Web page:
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FluSight: Flu Forecasting

CDC provides forecasting teams data, relevant public health forecasting targets, and forecast accuracy metrics evaluated against actual flu activity.

Unlike CDC’s traditional influenza surveillance systems, which measure influenza activity after it has occurred, flu forecasting offers the possibility to look into the future and better plan ahead, potentially reducing the impact of flu.

Current Flu Forecasting:

Each week during the influenza season, CDC displays the forecasts received through the Epidemic Prediction Initiative(EPI). This week forecasts indicate

  • Flu activity is likely to increase in the next 2 to 4 weeks and the highest flu activity will likely occur in the next two months.
  • There is about a 65% chance that the highest flu activity for this season will occur by the end of January and a greater than 95% chance that the highest flu activity will occur by the end of February.

FluSight

  • Flu activity will likely increase over the next four weeks and the highest flu activity will likely occur in the next two months.
  • There is about a 70% chance that the highest flu activity for this season will occur by the end of January and a greater than 95% chance that the highest flu activity will occur by the end of February.

FluSight

How Flu Forecasting Works

The potential uses of flu forecasts extend beyond communication.

The Influenza Division at CDC has engaged with members of the scientific community on real-world influenza forecasting challenges known as FluSight.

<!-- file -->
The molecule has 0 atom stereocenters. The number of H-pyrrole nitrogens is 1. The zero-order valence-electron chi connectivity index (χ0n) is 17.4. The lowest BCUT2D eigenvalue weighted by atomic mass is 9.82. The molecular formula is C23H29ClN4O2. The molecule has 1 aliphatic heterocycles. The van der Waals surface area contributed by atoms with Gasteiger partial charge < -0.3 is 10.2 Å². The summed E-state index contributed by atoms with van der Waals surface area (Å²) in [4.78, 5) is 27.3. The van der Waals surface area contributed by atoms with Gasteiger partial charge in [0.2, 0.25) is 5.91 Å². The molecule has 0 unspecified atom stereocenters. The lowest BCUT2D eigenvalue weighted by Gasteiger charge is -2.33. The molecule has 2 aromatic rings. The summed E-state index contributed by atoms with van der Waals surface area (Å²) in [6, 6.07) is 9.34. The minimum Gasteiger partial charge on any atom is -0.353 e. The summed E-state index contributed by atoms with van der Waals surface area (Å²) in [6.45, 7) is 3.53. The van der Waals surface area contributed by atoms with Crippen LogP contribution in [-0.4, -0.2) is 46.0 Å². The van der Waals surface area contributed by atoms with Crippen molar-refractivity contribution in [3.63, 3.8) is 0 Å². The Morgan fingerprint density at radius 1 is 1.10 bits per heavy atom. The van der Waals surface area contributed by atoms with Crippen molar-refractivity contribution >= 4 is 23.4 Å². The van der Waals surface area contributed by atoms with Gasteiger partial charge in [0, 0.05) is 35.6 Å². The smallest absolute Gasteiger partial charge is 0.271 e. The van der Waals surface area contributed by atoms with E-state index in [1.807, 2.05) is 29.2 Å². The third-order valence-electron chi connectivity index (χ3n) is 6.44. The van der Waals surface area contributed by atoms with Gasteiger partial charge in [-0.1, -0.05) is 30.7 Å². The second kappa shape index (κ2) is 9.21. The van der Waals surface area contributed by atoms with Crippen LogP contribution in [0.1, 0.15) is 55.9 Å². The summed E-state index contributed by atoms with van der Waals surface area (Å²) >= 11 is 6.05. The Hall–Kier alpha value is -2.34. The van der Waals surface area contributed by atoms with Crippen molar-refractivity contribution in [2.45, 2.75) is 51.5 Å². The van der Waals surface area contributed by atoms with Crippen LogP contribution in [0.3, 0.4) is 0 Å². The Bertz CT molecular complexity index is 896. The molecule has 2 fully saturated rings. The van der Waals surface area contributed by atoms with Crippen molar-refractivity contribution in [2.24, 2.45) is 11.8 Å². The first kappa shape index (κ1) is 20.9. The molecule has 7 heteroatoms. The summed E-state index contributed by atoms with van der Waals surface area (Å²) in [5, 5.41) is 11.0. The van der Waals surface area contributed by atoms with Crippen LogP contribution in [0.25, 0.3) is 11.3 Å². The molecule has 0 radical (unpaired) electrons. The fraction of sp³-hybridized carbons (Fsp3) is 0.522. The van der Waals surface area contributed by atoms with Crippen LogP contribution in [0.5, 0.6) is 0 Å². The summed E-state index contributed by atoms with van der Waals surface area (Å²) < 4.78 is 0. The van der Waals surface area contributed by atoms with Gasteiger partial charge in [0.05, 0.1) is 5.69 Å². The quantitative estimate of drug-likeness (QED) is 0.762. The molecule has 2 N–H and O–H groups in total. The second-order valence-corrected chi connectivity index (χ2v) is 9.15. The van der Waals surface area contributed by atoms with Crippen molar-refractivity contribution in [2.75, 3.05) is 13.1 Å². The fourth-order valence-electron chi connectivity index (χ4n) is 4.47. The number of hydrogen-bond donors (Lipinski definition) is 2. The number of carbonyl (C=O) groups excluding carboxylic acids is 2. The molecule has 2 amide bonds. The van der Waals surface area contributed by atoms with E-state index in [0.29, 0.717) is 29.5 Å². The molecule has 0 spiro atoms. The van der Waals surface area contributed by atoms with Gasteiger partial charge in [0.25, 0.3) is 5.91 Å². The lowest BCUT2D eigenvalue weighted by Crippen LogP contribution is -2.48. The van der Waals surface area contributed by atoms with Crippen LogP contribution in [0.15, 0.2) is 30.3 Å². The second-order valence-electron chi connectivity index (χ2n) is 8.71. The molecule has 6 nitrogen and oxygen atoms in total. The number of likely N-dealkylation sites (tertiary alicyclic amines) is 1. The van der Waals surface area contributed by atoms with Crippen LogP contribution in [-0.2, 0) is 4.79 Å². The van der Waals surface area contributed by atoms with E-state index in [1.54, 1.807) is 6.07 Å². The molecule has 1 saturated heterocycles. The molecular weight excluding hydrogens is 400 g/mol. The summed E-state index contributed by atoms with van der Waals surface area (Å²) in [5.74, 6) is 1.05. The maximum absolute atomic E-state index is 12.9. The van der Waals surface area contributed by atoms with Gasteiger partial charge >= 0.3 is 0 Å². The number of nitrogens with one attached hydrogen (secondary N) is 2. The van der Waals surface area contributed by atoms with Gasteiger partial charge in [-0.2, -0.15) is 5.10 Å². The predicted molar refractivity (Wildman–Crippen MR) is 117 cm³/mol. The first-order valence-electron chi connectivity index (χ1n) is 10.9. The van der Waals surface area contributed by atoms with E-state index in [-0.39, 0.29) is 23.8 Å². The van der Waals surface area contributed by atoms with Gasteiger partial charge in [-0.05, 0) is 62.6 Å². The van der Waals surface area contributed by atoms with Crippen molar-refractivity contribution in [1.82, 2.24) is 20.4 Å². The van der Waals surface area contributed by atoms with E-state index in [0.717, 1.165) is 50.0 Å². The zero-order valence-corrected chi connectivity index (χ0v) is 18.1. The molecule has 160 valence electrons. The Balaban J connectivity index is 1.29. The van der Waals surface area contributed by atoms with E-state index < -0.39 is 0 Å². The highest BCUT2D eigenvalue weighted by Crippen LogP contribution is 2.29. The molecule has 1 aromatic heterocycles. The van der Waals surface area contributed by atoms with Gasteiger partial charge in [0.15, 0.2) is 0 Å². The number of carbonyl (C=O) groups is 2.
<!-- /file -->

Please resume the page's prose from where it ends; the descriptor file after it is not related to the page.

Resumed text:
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Why Forecast Flu

Flu forecasting can change that by offering the possibility to look into the future and better plan ahead, potentially reducing the impact of flu.

Flu forecasting offers the possibility to look into the future and better plan ahead, potentially reducing the impact of flu.

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“FluSight” Flu Forecasting Website

Onset week predictions are visualized in the bottom bar, peak week and intensity predictions are visualized by the stand-alone dots with confidence intervals, and week-ahead forecasts are visualized as the connected dots with confidence bands.

“FluSight,” flu forecasting website is part of CDC’s Epidemic Prediction Initiative. This website facilitates the real-time sharing and visualization of weekly flu forecasts.

FluSight

CDC’s efforts with forecasting began in 2013 with the “Predict the Influenza Season Challenge”, a competition that encouraged outside academic and private industry researchers to forecast the timing, peak, and intensity of the flu season. Each influenza season since then, flu experts within the Influenza Division have worked with CDC’s Epidemic Prediction Initiative (EPI) and external researchers to advance flu forecasting. CDC provides forecasting teams data, relevant public health forecasting targets, and forecast accuracy metrics evaluated against actual flu activity while each team submits their forecasts based on a variety of methods and data sources each week. During the 2018–19 season, CDC expects forecasting teams to provide over 30 national-level forecasts each week.

Interested in participating in the challenge? Please email flucontest@cdc.gov for more information.

Flu Forecasting Accuracy Results for the 2017-2018 Season

During the 2017-2018 flu season, 21 different teams participated in the forecasting initiative, submitting 30 different weekly forecasts. The Delphi group at Carnegie Mellon University contributed the most accurate national-, regional-, and state-level influenza-like illness and national-level hospitalization forecasts to the site. The team, led by Dr. Roni Rosenfeld, used a combination of machine learning and crowd-sourcing methods to generate the forecasts. This marks the fourth influenza season in a row where forecasts from Dr. Rosenfeld’s team have been named the most accurate.

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